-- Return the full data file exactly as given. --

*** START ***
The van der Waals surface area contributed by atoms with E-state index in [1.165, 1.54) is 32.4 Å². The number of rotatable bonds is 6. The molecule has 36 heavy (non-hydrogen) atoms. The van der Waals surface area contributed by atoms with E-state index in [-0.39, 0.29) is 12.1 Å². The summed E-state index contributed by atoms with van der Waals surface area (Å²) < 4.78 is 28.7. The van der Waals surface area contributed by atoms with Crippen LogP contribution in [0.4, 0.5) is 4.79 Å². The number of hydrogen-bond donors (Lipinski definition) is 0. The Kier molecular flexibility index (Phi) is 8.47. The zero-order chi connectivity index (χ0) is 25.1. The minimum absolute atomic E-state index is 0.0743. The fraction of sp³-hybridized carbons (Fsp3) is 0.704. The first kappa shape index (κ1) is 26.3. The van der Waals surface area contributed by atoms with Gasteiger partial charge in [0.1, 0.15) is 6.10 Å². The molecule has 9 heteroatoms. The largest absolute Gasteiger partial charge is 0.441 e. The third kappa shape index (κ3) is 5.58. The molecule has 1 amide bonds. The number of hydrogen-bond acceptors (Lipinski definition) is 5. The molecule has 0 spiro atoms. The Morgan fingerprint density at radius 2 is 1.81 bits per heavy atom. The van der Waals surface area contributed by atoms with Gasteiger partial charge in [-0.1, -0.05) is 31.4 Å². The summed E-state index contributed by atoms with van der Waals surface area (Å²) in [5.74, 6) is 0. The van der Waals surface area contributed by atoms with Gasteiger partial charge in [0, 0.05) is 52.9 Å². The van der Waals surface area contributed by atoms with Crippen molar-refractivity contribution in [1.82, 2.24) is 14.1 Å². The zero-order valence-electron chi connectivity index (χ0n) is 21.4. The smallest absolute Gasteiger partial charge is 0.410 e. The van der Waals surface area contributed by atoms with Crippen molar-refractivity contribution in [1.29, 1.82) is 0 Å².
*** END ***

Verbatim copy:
The van der Waals surface area contributed by atoms with E-state index in [1.165, 1.54) is 32.4 Å². The number of rotatable bonds is 6. The molecule has 36 heavy (non-hydrogen) atoms. The van der Waals surface area contributed by atoms with E-state index in [-0.39, 0.29) is 12.1 Å². The summed E-state index contributed by atoms with van der Waals surface area (Å²) < 4.78 is 28.7. The van der Waals surface area contributed by atoms with Crippen LogP contribution in [0.4, 0.5) is 4.79 Å². The number of hydrogen-bond donors (Lipinski definition) is 0. The Kier molecular flexibility index (Phi) is 8.47. The zero-order chi connectivity index (χ0) is 25.1. The minimum absolute atomic E-state index is 0.0743. The fraction of sp³-hybridized carbons (Fsp3) is 0.704. The first kappa shape index (κ1) is 26.3. The van der Waals surface area contributed by atoms with Gasteiger partial charge in [0.1, 0.15) is 6.10 Å². The molecule has 9 heteroatoms. The largest absolute Gasteiger partial charge is 0.441 e. The third kappa shape index (κ3) is 5.58. The molecule has 1 amide bonds. The number of hydrogen-bond acceptors (Lipinski definition) is 5. The molecule has 0 spiro atoms. The Morgan fingerprint density at radius 2 is 1.81 bits per heavy atom. The van der Waals surface area contributed by atoms with Gasteiger partial charge in [-0.1, -0.05) is 31.4 Å². The summed E-state index contributed by atoms with van der Waals surface area (Å²) in [5.74, 6) is 0. The van der Waals surface area contributed by atoms with Gasteiger partial charge in [0, 0.05) is 52.9 Å². The van der Waals surface area contributed by atoms with Crippen molar-refractivity contribution in [1.82, 2.24) is 14.1 Å². The zero-order valence-electron chi connectivity index (χ0n) is 21.4. The smallest absolute Gasteiger partial charge is 0.410 e. The van der Waals surface area contributed by atoms with Crippen molar-refractivity contribution in [1.29, 1.82) is 0 Å².